If David Bowie’s voice isn’t running through your head after reading that title, you’re probably a lot younger than I am!
I’ve been thinking a lot about changes lately.
Over the past couple of months, I’ve come to realize that I’m entering a new phase in my life. The children are increasingly able to be left at home alone, and my mother has moved to our area and now serves as a handy (and free!) babysitter. This has opened up many possibilities that have been closed to us since we became parents almost 13 years ago, and I find myself marvelling at newfound freedoms after so many years of being needed at home with the children.
As I’ve thought about the changes this is bringing to my lifestyle, I’ve looked back on my life and realized that such changes have been occurring pretty regularly since the time I was very small. In fact, I can break it down rather accurately to a major lifestyle change approximately every 10 years. My goals, my responsibilities, and my level of freedom have changed with each decade and have brought with them a dramatically new lifestyle. I’m reminded of that saying “You can have it all, but not all at once“, and I’ve come to conclude that it describes my life quite well. This realization has brought a sense of deep gratitude and satisfaction. Each and every stage has been wonderful in its own way. Before I get tired of my life, I’m on to something completely different. It brings a colourful perspective to life, and a sense of adventure, too.
My 50th birthday is less than 3 years away, and as I approach my sixth decade I’m enjoying thinking about the five that have come before it:
The first decade of my life was childhood, with its utter dependence on my parents. Luckily, I had good ones. I had a good home and a safe and happy life. My lifestyle revolved around elementary school; the rest was either play or following my parents’ agenda (music lessons, vacations, etc). The second decade of my life was high school and university undergrad. My freedom and independence slowly grew (not fast enough for me most of the time!). High school had a tangible goal (to get into University), and University undergrad meant freedom from parental rules and total ownership of my education.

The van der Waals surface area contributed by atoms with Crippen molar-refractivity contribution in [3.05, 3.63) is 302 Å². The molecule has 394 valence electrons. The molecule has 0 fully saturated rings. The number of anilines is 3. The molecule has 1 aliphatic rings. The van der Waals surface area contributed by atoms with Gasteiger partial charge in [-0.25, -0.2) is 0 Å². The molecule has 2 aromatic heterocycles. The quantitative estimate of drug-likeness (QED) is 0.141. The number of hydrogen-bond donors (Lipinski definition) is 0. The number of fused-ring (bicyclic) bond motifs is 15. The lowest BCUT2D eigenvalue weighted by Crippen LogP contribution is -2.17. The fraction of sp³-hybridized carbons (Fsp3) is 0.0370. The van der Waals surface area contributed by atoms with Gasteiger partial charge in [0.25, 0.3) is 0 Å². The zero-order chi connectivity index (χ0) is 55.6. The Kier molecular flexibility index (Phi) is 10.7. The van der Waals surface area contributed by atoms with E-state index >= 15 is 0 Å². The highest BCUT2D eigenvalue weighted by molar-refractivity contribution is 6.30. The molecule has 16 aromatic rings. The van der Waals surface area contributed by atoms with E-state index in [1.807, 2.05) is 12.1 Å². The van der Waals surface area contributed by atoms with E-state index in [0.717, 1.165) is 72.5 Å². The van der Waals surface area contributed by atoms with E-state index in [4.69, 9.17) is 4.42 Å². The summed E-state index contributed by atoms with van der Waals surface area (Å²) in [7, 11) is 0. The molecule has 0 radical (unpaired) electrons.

The third decade of my life was filled with graduate school (Masters and PhD degrees). I no longer lived with my parents, and I spent a good deal of my free time socializing with friends (parties and night clubbing) and enjoying my hobbies (horseback riding and hanging out at the barn). I look back on fondly on this time: the world was my oyster, I had total freedom, and I had no responsibilities for anyone other than myself. It was the All About Me decade!
In the transition between the third and fourth decade of my life, I launched my career as a research scientist and got myself into a position where I was basically set. I had established myself and made good connections in my field. Had I continued, I would have enjoyed a solid and respectable career. But as the fourth decade rolled in I met my future husband, got married, and had two children. It’s a cliche, but a true one: having kids completely changed my life. From the moment my daughter was born my entire focus shifted to my children. I was no longer the centre of the universe and I didn’t even care. I experienced a love so profound, and a calling to motherhood that was so strong, that nothing else really mattered anymore. I’d had the All About Me decade, I’d achieved my goal of establishing a career, and I was ready to move on to something completely different.